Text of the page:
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Mother says pleas for help 'brushed away' at inquest into baby's death

Brenda and Michael Ryan said they welcomed new guidelines introduced following the death of their son.

Image: Sasko Lazarov/Photocall Ireland

THE PARENTS OF a baby boy who died four days after birth say they take comfort from new guidelines introduced following his death.

Baby Danny Ryan was born to parents Brenda and Michael Ryan from Allenstown, Kells, Co Meath on 16 October 2017.

First time mother Brenda Ryan said she felt her pleas for help during the onset of labour were “brushed away”.

“Danny was our beautiful much longed-for son and our first grandchild on my side of the family.

“I was repeatedly told I could not be in labour, this resulted in being abandoned in a bath for over an hour.

“After a traumatic birth by emergency C-section we got to spend four days with Danny.

“It was only in the last few hours that we got to hold and cuddle him in the way that he deserved,” Brenda Ryan said in a statement after the inquest.

Ryan developed gestational diabetes during pregnancy and had scans at 28, 32 and 36 weeks.

“The baby was growing consistently, we didn’t have any concern about baby’s growth,” consultant obstetrician and gynecologist at Our Lady of Lourdes Hospital Drogheda, Dr Vineta Ciprike said. Coroner Dr Myra Cullinane noted that there was no formal ultrasound performed between 36 weeks and the baby’s birth at 40 weeks and nine days gestation.

Dublin Coroner’s Court heard that Ryan was induced in hospital in Drogheda on 15 October but this was unsuccessful. The next day a gel was applied in a bid to soften the cervix. Ryan described feeling pains around 4pm and at 8.30pm she felt her waters had broken but she was confused and distressed.

Midwife Ciara Judge told the court she had no clinical concerns for Ryan at this time.

“She was starting to have tightenings, I certainly didn’t think she was in labour,” the midwife said.

Ryan was invited to have a bath to ease the pain.

“We remained in the bath for a long time. I was still in pain. The bath water went cold twice during this time,” Ryan said. After 11pm the midwife returned and instructed Mrs Ryan to return to the ward for examination.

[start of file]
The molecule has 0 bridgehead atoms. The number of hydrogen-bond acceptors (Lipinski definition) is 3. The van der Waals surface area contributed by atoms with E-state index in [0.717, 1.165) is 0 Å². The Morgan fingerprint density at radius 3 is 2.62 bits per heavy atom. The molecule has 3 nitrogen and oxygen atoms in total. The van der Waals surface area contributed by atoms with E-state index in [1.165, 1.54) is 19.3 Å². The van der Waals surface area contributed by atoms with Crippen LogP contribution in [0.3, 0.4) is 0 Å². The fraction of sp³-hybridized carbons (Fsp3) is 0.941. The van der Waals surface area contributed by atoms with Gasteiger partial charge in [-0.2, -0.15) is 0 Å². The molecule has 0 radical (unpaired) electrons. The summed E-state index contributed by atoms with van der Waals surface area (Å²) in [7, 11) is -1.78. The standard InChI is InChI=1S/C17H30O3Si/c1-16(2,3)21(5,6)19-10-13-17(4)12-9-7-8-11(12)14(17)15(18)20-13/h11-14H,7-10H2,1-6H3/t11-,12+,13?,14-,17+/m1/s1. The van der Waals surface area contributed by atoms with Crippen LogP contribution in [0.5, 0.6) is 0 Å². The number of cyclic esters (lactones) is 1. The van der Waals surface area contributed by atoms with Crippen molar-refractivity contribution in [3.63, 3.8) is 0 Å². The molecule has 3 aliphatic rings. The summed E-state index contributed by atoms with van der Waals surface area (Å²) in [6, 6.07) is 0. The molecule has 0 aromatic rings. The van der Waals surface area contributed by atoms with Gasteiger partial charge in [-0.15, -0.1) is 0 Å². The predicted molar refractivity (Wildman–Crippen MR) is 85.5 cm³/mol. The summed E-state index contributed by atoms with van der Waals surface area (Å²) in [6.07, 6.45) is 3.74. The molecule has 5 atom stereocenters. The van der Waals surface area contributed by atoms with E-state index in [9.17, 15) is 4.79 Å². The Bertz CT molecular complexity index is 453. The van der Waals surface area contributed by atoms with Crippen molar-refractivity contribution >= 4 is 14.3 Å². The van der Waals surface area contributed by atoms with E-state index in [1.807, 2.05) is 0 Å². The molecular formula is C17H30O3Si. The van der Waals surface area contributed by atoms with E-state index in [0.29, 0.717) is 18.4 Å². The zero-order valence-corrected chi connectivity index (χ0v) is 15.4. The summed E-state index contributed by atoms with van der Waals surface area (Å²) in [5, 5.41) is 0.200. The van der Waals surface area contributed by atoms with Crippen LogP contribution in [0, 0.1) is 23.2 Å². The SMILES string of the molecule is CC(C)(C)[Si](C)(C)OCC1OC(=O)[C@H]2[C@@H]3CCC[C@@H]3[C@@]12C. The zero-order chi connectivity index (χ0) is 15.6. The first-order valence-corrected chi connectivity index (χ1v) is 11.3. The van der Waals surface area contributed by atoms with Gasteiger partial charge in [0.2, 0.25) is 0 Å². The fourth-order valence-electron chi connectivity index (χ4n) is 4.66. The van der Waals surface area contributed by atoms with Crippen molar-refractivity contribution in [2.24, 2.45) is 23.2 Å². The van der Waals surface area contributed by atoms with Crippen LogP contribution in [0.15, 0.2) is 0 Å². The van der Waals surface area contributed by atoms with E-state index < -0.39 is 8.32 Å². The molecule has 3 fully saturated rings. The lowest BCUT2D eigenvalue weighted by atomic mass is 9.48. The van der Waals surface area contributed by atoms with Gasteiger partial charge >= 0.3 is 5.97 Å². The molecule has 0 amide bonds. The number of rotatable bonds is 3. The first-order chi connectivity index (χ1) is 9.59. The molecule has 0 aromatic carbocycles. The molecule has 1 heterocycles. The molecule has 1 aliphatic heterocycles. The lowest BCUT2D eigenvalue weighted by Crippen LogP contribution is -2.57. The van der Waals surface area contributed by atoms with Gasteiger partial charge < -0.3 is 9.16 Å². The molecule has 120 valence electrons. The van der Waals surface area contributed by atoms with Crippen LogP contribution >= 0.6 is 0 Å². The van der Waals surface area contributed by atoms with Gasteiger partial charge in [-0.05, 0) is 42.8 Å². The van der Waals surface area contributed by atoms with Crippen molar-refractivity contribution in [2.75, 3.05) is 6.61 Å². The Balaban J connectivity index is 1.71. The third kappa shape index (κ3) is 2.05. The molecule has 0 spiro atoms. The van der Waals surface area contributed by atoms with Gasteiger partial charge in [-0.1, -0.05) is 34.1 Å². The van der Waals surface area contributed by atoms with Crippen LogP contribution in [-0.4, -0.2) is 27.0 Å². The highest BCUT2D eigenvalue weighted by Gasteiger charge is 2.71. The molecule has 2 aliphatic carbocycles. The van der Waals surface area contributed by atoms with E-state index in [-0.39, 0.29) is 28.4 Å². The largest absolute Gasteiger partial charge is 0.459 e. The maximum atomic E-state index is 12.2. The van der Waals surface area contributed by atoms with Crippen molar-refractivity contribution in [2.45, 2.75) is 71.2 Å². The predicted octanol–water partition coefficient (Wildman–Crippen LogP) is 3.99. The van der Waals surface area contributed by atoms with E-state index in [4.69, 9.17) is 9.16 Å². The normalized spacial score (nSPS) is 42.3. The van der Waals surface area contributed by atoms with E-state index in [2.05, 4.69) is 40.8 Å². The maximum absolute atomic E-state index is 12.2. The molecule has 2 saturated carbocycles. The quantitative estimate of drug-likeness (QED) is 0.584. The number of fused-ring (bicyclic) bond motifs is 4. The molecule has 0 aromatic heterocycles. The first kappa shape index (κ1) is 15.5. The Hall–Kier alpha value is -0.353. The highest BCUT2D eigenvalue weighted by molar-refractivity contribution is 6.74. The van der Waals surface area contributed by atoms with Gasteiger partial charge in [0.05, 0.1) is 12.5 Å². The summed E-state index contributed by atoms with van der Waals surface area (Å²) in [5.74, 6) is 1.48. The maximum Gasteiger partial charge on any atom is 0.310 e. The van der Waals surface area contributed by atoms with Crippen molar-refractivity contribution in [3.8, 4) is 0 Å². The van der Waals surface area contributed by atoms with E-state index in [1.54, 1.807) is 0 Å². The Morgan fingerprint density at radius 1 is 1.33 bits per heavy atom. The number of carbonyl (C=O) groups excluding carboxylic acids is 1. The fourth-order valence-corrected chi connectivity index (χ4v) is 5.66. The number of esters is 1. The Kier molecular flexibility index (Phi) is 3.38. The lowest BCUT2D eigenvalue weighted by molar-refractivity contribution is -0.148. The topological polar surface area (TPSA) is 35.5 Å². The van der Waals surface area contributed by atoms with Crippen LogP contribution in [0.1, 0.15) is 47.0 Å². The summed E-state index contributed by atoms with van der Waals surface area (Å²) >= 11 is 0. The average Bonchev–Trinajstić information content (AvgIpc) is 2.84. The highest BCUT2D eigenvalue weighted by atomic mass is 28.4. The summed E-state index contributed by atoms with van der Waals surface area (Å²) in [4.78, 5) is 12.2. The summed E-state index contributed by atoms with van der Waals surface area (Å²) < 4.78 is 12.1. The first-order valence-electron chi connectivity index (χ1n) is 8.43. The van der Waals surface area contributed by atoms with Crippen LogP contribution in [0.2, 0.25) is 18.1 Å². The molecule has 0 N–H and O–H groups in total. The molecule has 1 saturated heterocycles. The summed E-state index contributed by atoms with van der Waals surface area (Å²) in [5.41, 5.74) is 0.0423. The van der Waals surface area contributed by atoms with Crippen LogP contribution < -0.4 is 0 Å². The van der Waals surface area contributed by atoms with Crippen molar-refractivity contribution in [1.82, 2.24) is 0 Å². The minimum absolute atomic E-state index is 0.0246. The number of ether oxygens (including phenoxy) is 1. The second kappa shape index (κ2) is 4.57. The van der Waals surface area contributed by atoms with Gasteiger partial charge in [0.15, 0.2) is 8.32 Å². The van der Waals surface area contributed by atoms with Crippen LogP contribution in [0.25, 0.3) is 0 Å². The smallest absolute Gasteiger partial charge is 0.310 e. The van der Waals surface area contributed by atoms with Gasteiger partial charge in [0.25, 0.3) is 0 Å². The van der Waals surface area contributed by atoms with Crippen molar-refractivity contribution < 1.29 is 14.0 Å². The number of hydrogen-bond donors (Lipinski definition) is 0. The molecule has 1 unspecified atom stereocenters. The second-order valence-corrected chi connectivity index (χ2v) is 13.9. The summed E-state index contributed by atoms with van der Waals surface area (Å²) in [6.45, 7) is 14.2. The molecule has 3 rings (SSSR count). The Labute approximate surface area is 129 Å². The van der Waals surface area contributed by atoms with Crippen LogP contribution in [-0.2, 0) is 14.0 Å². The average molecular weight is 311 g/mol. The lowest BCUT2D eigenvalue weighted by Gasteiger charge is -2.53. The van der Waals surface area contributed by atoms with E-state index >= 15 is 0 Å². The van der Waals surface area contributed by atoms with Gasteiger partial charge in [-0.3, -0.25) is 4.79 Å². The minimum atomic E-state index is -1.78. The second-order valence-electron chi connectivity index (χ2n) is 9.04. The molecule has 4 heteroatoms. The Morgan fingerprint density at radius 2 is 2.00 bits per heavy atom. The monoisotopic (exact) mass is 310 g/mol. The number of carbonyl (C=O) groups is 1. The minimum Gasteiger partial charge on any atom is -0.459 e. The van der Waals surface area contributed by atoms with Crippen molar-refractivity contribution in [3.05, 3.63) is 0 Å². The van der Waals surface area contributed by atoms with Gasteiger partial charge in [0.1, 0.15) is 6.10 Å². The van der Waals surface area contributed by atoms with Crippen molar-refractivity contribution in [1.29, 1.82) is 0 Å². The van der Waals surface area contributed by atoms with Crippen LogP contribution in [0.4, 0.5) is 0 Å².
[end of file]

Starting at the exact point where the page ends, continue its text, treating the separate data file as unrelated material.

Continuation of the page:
At 11.40pm a cardiotocography – which is used for recording a foetal heartbeat – revealed the baby’s heartbeat was low and Ryan was rushed to theatre for an emergency C-section. Baby Danny was born at 11.56pm. He was not breathing.

He was transferred to the Rotunda Hospital where he died four days later on 20 October.

Pathologist Dr Emma Doyle gave the cause of death as severe brain damage due to placental failure as a consequence of foetal vascular malperfusion – a condition that affects blood flow in a developing foetus.

Doyle said an acute event occurred “in or around the day of the baby’s delivery”.

New guidelines

New guidelines have been introduced since baby Danny’s death, specifying that in cases of mothers with gestational diabetes, induction must take place by forty weeks plus four days, with the aim of delivery within two days of induction.

Endorsing the new guidelines, the coroner returned a narrative verdict and recommended a review of the ultrasound reporting system to optimise the accuracy of foetal growth and placental function assessment.

The Ryans said the new guidelines provided some comfort to them.

“We will endeavour to pay tribute to our Danny’s memory and his short life by continually pushing for improvements to maternity care, he deserves it,” Ryan said.

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Louise Roseingrave

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